The Tenerife fishing fleet starts bluefin tuna campaigna product highly coveted by haute cuisine and decisive for the survival of Canarian fishing, with two specimens of more than 290 kilos. They arrived on Monday night, around 8:00 p.m., at the Port of Los Cristianosin the southern municipality of Arona, on board the ship light michaelwhose skippers are the brothers Yeray and Goyo Amaral, who are based on the Los Abrigos wharf, in Granadilla de Abona. one of the bigeyeas bluefin tunas are known in the Canary Islands, weighed 332 kilos and the other, 292.
The fishermen did not have to go far to achieve these two super catches: they fished them in front of the coast of Los Gigantes, in Santiago del Teide. Thus begins a season that will last until the more than 240 artisanal fishing vessels dedicated to bigeye tuna in the Archipelago reach this year’s quota, set by the national government at 535 tonsslightly higher than in previous years. It is a limit established to protect one of the most prestigious species on the tables of the best restaurants in the world.especially in Japan.
The high price per kilo of bluefin tuna –in the supply markets, between 35 and 55 euros– and the great demand in international circuits make this campaign the mainstay of the Tenerife fishing fleet and the most lucrative by far. In addition, the bigeye pass through the Canary Islands, in their great migrations throughout the Atlantic, with optimum weight and maturation. It counts Manuel Díaz, patron saint of Los Cristianos: “This bluefin tuna season can account for up to 90% of the income of the island’s artisanal boats in one year.”
“This bluefin tuna campaign can account for 90% of the income of the island boats”
In Los Cristianos they have a base or pass 30 of the Tenerife boats dedicated to tuna It is not easy to locate them and they are fished in an artisanal way: one by one and with a rod in which mackerel is usually used as bait. One way to find them is to look for dolphins, as Manuel Díaz recounts: «Beneath the dolphins there are usually bigeye. It is one of the ways we use to locate them.” The fisherman, who has two boats – the Young Miguelina and Diego Mar–, clarifies that you don’t have to go far to find them. “Generally we move between the waters that separate Tenerife from La Gomera and La Palma.”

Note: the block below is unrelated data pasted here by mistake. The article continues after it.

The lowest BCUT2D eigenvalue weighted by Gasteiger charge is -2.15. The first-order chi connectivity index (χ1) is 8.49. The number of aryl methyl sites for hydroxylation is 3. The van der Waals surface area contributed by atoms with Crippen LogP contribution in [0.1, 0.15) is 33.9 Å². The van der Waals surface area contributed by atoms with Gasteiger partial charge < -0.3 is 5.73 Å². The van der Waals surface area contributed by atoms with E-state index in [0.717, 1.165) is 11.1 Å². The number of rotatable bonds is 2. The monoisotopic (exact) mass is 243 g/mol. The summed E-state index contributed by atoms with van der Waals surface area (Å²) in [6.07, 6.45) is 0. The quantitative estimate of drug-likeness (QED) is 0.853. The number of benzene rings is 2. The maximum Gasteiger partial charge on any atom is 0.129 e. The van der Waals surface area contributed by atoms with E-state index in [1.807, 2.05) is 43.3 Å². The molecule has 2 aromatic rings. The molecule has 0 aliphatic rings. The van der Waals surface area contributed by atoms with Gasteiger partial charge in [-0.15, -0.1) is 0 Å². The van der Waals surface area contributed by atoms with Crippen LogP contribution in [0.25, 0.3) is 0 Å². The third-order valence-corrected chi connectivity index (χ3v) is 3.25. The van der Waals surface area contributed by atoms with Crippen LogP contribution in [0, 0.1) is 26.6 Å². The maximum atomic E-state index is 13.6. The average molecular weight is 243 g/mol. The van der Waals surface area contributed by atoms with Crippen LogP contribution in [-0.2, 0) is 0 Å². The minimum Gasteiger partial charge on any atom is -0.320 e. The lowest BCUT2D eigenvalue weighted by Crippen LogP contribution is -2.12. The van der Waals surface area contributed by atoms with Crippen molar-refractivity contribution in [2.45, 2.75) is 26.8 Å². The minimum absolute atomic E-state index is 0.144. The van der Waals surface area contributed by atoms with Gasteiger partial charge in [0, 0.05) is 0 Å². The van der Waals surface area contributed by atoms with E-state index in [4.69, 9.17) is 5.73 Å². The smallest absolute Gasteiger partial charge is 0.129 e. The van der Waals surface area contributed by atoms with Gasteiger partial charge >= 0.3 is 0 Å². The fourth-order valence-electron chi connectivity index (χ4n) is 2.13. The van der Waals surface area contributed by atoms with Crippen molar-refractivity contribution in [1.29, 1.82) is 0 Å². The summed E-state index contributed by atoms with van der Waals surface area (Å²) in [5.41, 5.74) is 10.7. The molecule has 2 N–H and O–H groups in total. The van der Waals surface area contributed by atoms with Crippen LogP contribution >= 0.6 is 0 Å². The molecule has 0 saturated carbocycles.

Apart from its gastronomic quality, the bluefin tuna specimens –Thunnus thynnus– are part of a subspecies of incredible characteristics. Not only can they reach 3.65 meters in length and 900 kilos in weight, and live up to 40 yearsbut also that Atlantic bluefin tunas are among the fastest animals on the planet, and also among those that range over a wider area.
The bluefin or bigeye tuna is among the fastest animals on the planet
This fish reaches speeds greater than 75 kilometers per hour when it chases its prey or tries to capture it. In addition, it dives to depths greater than 900 meters. These migratory animals come to cross the Atlantic Ocean, covering a distance of more than 8,000 kilometers.
Most of the specimens caught by the Tenerife artisanal fleet are sent to international marketsmainly Europeans. «We didn’t even get to freeze them, because they are in demand as fresh as possible. We capture them, we unload them at the port with the help of cranes due to their great weight, we cut off their heads and tails, we put them in boxes with ice and they are sent immediately by plane to Madrid, Barcelona or Valencia so that they are consumed in these points or redistributed to others in Europe or the world”, details the senior patron of the Brotherhood of Los Cristianos.
The specimens caught by the Tenerife fleet are sent to international markets
Once in the kitchens, the bigeye meat is of such quality that it is usually served raw. They end up starring in international cuisine dishes such as tartare, ceviche or Japanese tataki and sashimi. In addition to their enormous commercial value, they are highly nutritious.